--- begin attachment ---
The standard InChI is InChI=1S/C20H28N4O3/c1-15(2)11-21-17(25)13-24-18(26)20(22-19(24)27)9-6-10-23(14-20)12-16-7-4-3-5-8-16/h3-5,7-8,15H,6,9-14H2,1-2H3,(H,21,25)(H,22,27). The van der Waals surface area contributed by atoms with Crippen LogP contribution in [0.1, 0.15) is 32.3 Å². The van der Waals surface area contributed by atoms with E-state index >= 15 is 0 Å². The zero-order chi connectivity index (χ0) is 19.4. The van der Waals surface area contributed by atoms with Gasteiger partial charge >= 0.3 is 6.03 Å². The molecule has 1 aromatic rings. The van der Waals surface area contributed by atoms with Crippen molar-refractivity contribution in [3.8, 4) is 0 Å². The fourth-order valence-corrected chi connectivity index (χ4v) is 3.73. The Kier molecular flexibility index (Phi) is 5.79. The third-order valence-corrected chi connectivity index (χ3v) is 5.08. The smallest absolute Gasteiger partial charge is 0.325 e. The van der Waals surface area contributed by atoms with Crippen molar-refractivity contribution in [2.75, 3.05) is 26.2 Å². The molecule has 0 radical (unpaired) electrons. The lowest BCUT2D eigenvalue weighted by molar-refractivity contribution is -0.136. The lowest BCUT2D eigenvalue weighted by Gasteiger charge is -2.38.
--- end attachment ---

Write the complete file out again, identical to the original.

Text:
The standard InChI is InChI=1S/C20H28N4O3/c1-15(2)11-21-17(25)13-24-18(26)20(22-19(24)27)9-6-10-23(14-20)12-16-7-4-3-5-8-16/h3-5,7-8,15H,6,9-14H2,1-2H3,(H,21,25)(H,22,27). The van der Waals surface area contributed by atoms with Crippen LogP contribution in [0.1, 0.15) is 32.3 Å². The van der Waals surface area contributed by atoms with E-state index >= 15 is 0 Å². The zero-order chi connectivity index (χ0) is 19.4. The van der Waals surface area contributed by atoms with Gasteiger partial charge >= 0.3 is 6.03 Å². The molecule has 1 aromatic rings. The van der Waals surface area contributed by atoms with Crippen molar-refractivity contribution in [3.8, 4) is 0 Å². The fourth-order valence-corrected chi connectivity index (χ4v) is 3.73. The Kier molecular flexibility index (Phi) is 5.79. The third-order valence-corrected chi connectivity index (χ3v) is 5.08. The smallest absolute Gasteiger partial charge is 0.325 e. The van der Waals surface area contributed by atoms with Crippen molar-refractivity contribution in [2.75, 3.05) is 26.2 Å². The molecule has 0 radical (unpaired) electrons. The lowest BCUT2D eigenvalue weighted by molar-refractivity contribution is -0.136. The lowest BCUT2D eigenvalue weighted by Gasteiger charge is -2.38.